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updated 1/6/2005 8:09:41 PM ET 2005-01-07T01:09:41

Andrea Yates’ murder conviction for drowning her children in the bathtub was overturned by an appeals court Thursday because a psychiatrist for the prosecution gave erroneous testimony that suggested Yates got the idea from a non-existent episode of “Law & Order.”

The ruling by the state 1st District Court of Appeals means Yates is entitled to a new trial, though prosecutors said they would try to have the conviction reinstated.

The court based its reversal on false testimony by a prosecution witness, forensic psychiatrist Park Dietz, who stated during Yates’ trial in March 2002 that the killings occurred shortly after an episode of the NBC police drama in which a woman drowned her children and was acquitted by reason of insanity. (MSNBC is a joint venture of NBC Universal and Microsoft.)

Other witnesses testified that Yates watched the television series, allowing the prosecution to suggest that Yates had seen the show and used the plot to plan the murders of her children.

Jurors did not learn until after Yates was convicted that the episode never existed. They were informed before the sentencing phase of her trial, however, and rejected the death penalty.

Psychiatrist acknowledged error
Dietz, a nationally known authority who took part in the Jeffrey Dahmer and the Unabomber cases, was the lone mental health expert to testify for the prosecution, and he was the only one to say Yates knew right from wrong.

“His testimony was critical to establish the state’s case,” the appeals court said. “Although the record does not show that Dr. Dietz intentionally lied in his testimony, his false testimony undoubtedly gave greater weight to his opinion.”

In his testimony, Dietz said he was a consultant for the popular NBC series and added: “As a matter of fact, there was a show of a woman with postpartum depression who drowned her children in the bathtub and was found insane, and it was aired shortly before the crime occurred.”

Later, during closing arguments, a prosecutor referred to Dietz’s testimony to suggest that Yates learned from the TV show a way to escape responsibility for her actions. The prosecutor told the jury: “She watches ‘Law & Order’ regularly. She sees this program. There is a way out. She tells that to Dr. Dietz: A way out.”

The error in Dietz’s testimony became known to prosecutors and jurors before the sentencing phase in 2002. The defense asked for a mistrial because of it, but the judge refused. The jury ultimately spared her from the death penalty.

A receptionist at Dietz’s office in Newport Beach, Calif., said Thursday that neither Dietz nor his firm would comment on the ruling. In its ruling, the court noted that Dietz “acknowledged that he had made an error in his testimony.”

The defense argued that Yates, 40, who was under psychiatric care for postpartum depression, was insane at the time of the killings.

The appeal cited 19 alleged errors from her trial, but the appeals court said that because the false testimony issue reversed the conviction, it was not ruling on the other matters. Among other things, Yates attorneys had claimed that the Texas insanity standard was unconstitutional.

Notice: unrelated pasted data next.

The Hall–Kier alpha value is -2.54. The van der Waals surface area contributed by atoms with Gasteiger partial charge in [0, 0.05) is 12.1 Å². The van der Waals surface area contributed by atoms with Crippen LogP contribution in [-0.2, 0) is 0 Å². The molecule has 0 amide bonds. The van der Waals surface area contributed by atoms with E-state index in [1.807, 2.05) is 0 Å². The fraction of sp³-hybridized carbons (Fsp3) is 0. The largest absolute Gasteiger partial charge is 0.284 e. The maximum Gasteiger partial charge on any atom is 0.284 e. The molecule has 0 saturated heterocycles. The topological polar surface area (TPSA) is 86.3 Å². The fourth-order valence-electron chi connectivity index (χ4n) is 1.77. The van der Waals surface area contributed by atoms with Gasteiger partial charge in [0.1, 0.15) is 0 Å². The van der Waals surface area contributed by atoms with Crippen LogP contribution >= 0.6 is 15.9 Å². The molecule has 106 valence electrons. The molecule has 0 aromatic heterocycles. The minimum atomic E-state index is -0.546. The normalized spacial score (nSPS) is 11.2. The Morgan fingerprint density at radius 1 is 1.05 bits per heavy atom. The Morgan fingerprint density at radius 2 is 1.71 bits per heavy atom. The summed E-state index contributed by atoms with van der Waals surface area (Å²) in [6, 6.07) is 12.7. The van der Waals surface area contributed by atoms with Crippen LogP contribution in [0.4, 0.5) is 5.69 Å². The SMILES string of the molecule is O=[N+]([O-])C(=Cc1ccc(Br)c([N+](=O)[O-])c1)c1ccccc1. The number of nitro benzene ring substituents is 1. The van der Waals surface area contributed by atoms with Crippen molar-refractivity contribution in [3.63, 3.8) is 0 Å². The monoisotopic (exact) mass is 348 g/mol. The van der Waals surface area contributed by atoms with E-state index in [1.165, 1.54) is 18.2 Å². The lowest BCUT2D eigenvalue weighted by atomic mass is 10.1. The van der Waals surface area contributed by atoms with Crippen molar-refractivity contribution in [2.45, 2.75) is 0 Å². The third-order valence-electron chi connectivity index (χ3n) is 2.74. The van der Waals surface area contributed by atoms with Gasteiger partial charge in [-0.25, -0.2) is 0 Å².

Prosecutors said they planned to appeal Thursday’s ruling.

“We fully intend to pursue a motion for a rehearing,” said Harris County Assistant District Attorney Alan Curry, who argued the case before the appeals court. “Barring that, we’ll continue to appeal to the Texas Court of Criminal Appeals. We still believe we have a good shot to prevail in appeal.”

Prosecutors told the court last month that there was no evidence that Dietz intentionally lied and that the testimony was evoked by Yates’ defense attorney during cross-examination. They also argued that Dietz’s testimony was not material to the case and that there was plenty of other testimony about Yates’ plans to kill her children.

“We agree that this case does not involve the state’s knowing use of perjured testimony,” the appeals court said in its ruling. But the judges said prosecutors did use the testimony twice and referred to it in closing arguments.

Convicted in three deaths
On June 20, 2001, Yates drowned her five children one by one, then called police to her Houston home and showed them the bodies of Noah, 7, John, 5, Paul, 3, Luke, 2, and Mary, 6 months.

Jurors in 2002 sentenced Yates to life in prison in the deaths of three of the children. She was not tried in the deaths of the two others.

Yates was thrilled after learning of the ruling Thursday at the psychiatric prison where she is serving her sentence.

“She smiled and said she was basically just kind of in shock,” said Todd Foxworth, warden at the Texas Department of Criminal Justice Skyview Unit, who delivered the news. “But she was very happy. Physically and mentally, she’s doing as well as I’ve ever seen her.”

Defense attorney George Parnham said he had no plans to seek her release from the prison about 140 miles north of Houston, where she works in the flower garden and has janitorial duties.

“Andrea is where she needs to be right now, as far as security is concerned for her,” he said. “The last thing Andrea needs, quite frankly from my perspective, is to walk from the TDCJ Skyview Unit into the public arena.”

NBC’s Dan Abrams and The Associated Press contributed to this report.

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